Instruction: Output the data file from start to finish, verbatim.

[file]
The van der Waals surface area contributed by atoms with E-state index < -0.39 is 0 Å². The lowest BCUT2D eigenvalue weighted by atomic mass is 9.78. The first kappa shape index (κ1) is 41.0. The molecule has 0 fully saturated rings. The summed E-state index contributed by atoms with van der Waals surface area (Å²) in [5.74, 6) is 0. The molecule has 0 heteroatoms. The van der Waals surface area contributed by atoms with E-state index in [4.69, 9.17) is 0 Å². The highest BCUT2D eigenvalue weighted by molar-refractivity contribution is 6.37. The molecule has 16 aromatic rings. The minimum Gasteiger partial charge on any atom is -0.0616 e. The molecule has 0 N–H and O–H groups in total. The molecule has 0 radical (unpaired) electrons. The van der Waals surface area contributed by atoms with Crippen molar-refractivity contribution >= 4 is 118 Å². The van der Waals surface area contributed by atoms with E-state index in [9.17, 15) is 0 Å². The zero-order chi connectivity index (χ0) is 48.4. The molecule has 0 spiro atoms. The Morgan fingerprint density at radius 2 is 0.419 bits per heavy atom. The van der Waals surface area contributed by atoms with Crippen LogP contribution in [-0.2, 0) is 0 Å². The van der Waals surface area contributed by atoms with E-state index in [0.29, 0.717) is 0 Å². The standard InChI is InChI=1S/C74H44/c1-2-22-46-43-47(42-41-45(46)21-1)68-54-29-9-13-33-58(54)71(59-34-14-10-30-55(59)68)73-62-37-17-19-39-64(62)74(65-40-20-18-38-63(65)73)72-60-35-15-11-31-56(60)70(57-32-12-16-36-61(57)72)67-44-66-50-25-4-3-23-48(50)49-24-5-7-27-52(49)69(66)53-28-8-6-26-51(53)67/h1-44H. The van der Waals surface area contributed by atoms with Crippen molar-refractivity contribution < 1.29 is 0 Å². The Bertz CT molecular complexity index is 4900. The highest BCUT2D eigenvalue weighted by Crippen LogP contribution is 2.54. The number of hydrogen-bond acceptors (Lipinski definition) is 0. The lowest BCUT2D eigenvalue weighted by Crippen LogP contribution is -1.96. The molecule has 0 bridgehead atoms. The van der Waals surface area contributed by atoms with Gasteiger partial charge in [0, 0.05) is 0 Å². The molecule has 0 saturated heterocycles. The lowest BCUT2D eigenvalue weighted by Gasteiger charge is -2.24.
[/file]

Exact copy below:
The van der Waals surface area contributed by atoms with E-state index < -0.39 is 0 Å². The lowest BCUT2D eigenvalue weighted by atomic mass is 9.78. The first kappa shape index (κ1) is 41.0. The molecule has 0 fully saturated rings. The summed E-state index contributed by atoms with van der Waals surface area (Å²) in [5.74, 6) is 0. The molecule has 0 heteroatoms. The van der Waals surface area contributed by atoms with E-state index in [4.69, 9.17) is 0 Å². The highest BCUT2D eigenvalue weighted by molar-refractivity contribution is 6.37. The molecule has 16 aromatic rings. The minimum Gasteiger partial charge on any atom is -0.0616 e. The molecule has 0 N–H and O–H groups in total. The molecule has 0 radical (unpaired) electrons. The van der Waals surface area contributed by atoms with Crippen molar-refractivity contribution >= 4 is 118 Å². The van der Waals surface area contributed by atoms with E-state index in [9.17, 15) is 0 Å². The zero-order chi connectivity index (χ0) is 48.4. The molecule has 0 spiro atoms. The Morgan fingerprint density at radius 2 is 0.419 bits per heavy atom. The van der Waals surface area contributed by atoms with Crippen LogP contribution in [-0.2, 0) is 0 Å². The van der Waals surface area contributed by atoms with E-state index in [0.29, 0.717) is 0 Å². The standard InChI is InChI=1S/C74H44/c1-2-22-46-43-47(42-41-45(46)21-1)68-54-29-9-13-33-58(54)71(59-34-14-10-30-55(59)68)73-62-37-17-19-39-64(62)74(65-40-20-18-38-63(65)73)72-60-35-15-11-31-56(60)70(57-32-12-16-36-61(57)72)67-44-66-50-25-4-3-23-48(50)49-24-5-7-27-52(49)69(66)53-28-8-6-26-51(53)67/h1-44H. The van der Waals surface area contributed by atoms with Crippen molar-refractivity contribution < 1.29 is 0 Å². The Bertz CT molecular complexity index is 4900. The highest BCUT2D eigenvalue weighted by Crippen LogP contribution is 2.54. The number of hydrogen-bond acceptors (Lipinski definition) is 0. The lowest BCUT2D eigenvalue weighted by Crippen LogP contribution is -1.96. The molecule has 0 bridgehead atoms. The van der Waals surface area contributed by atoms with Gasteiger partial charge in [0, 0.05) is 0 Å². The molecule has 0 saturated heterocycles. The lowest BCUT2D eigenvalue weighted by Gasteiger charge is -2.24.